Paris, France

This morning started at 4:00am after two hours of sleep followed by a breakfast of an oaty flapjack and bottled mineral water. This was rapidly followed by heading out the door to grab a cab to the Aberdeen airport.

Before getting on the plane to Charles de Gaulle, I had a nice conversation with Damon who was at the airport and heading back down to London. We exchanged contact information and talked about collecting all the photos that everyone took in a central place before saying our goodbyes and boarding our respective planes. Getting on the plane to Paris however, we were notified that we did not have a landing slot in Paris and we would not be going anywhere. I was not terribly worried as there were two hours scheduled in CDG, but the engines did not start until an hour and fifteen minutes later. In my admitedly imperfect French I asked if they could inform the gate I would be arriving and also could I find out which gate I would be flying out of? I was informed that yes, they would call the gate and no, they could not tell me which gate…. This of course made no sense to me, but I let it go and figured that the iPhone would help out as soon as we landed which it did.

Upon landing at 9:30am, I had to take the shuttle to the gate then it was an all out sprint through the airport hauling my luggage with me (no checked luggage) for almost 3/4 of a mile. I had other passengers cheering me on, yelling “Allez, Allez!” while I jumped over other people’s luggage, ran up stairs rather than waiting for the escalator and out-ran the moving sidewalks before sliding around the corner at the gate just as they were closing the door. “I’m here!” I called only to be told, “sorry… flights gone”. “But the plane is still there!” I replied….. “Sorry, too late”…. Gah!

So, off to the ticket counter I go to find another flight home only to be told “Come back tomorrow”. I replied that it was 10:00am and there must be another flight to somewhere in North America… New York, New Jersey, Chicago, Atlanta, Washington D.C., Los Angeles, San Francisco, Seattle, Denver…. anywhere in North America so that I could find a flight home to make meetings I had the next day. I was told that all flights were full and I could only come back tomorrow. Ooooookay… “Can you get me a hotel room tonight?” “No, I was told”. “Ma’am, this was not weather related and it was not an act of God. It was an act of Air France, I am out of clean clothes and good spirit and I am not going *anywhere* until we negotiate a room for the night”. Eventually, she agreed to get a supervisor and the supervisor arranged a room at an airport hotel called L’Hotel Pullman. The hotel was nice enough for a place right out of the 60’s complete with white leather couches and Frank Sinatra playing on the overhead. The room was clean if a bit worn and after sitting on the edge of the bed for all of 30 seconds, I decided that the only *right* thing to do would be to go into Paris.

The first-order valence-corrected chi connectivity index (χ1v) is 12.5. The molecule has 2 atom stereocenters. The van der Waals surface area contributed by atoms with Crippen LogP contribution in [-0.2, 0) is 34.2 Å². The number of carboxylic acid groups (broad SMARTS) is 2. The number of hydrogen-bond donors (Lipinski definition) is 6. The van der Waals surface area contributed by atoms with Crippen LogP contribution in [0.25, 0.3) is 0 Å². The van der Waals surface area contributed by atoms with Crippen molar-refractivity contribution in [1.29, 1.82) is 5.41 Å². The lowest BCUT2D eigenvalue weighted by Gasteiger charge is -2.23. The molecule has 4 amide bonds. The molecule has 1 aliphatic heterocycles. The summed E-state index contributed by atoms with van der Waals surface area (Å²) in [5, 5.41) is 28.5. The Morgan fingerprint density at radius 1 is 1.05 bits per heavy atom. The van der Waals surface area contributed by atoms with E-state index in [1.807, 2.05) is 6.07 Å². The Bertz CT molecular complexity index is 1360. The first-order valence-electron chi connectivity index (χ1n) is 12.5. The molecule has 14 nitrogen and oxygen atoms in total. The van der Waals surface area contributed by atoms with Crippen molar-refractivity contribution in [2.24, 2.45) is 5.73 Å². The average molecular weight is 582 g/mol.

So, 60 Euros and 30 minutes later and I am getting out of the cab at the Musée du Louvre. I’ve always wanted to visit the Louvre and figured that even though I was exhausted and had just a few hours in Paris, it would be worth stopping in, if only to see some of the paintings I’ve read about over the years. One of the paintings for some reason did surprise me. As I walked through the museum into one large room, I looked up to see the Mona Lisa on the wall in front of me. I guess knew that this painting was here, but some part of me really did not expect to see the Mona Lisa and it came as a bit of a shock to suddenly recognize that I was standing in front of it. I’ve had the same thrill with other paintings in different parts of the world by Rembrandt, Matise, Pollack, Van Gogh and others as the realization of standing in front of history sinks in. It is part of what I love about museums in that they deliver this sort of comfort in the continuity of the history of man through good and evil, and no matter how badly we manage to screw things up, some beauty still remains as we cycle and progress through good times and bad, learning and forgetting all that history has taught us.